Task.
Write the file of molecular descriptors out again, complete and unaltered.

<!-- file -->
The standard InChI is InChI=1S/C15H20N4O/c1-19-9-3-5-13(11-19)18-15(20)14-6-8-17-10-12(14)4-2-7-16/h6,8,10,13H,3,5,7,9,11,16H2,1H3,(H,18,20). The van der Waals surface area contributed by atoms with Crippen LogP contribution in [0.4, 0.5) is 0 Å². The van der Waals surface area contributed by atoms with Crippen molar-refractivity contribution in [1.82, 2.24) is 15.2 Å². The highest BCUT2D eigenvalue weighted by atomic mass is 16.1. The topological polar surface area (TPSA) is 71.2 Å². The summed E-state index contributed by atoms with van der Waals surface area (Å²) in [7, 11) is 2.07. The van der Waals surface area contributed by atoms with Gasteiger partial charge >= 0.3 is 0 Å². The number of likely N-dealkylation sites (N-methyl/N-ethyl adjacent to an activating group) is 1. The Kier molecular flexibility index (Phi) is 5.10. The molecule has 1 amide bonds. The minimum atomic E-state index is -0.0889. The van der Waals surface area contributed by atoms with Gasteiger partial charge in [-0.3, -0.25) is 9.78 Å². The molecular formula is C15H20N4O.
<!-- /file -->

The standard InChI is InChI=1S/C15H20N4O/c1-19-9-3-5-13(11-19)18-15(20)14-6-8-17-10-12(14)4-2-7-16/h6,8,10,13H,3,5,7,9,11,16H2,1H3,(H,18,20). The van der Waals surface area contributed by atoms with Crippen LogP contribution in [0.4, 0.5) is 0 Å². The van der Waals surface area contributed by atoms with Crippen molar-refractivity contribution in [1.82, 2.24) is 15.2 Å². The highest BCUT2D eigenvalue weighted by atomic mass is 16.1. The topological polar surface area (TPSA) is 71.2 Å². The summed E-state index contributed by atoms with van der Waals surface area (Å²) in [7, 11) is 2.07. The van der Waals surface area contributed by atoms with Gasteiger partial charge >= 0.3 is 0 Å². The number of likely N-dealkylation sites (N-methyl/N-ethyl adjacent to an activating group) is 1. The Kier molecular flexibility index (Phi) is 5.10. The molecule has 1 amide bonds. The minimum atomic E-state index is -0.0889. The van der Waals surface area contributed by atoms with Gasteiger partial charge in [-0.3, -0.25) is 9.78 Å². The molecular formula is C15H20N4O.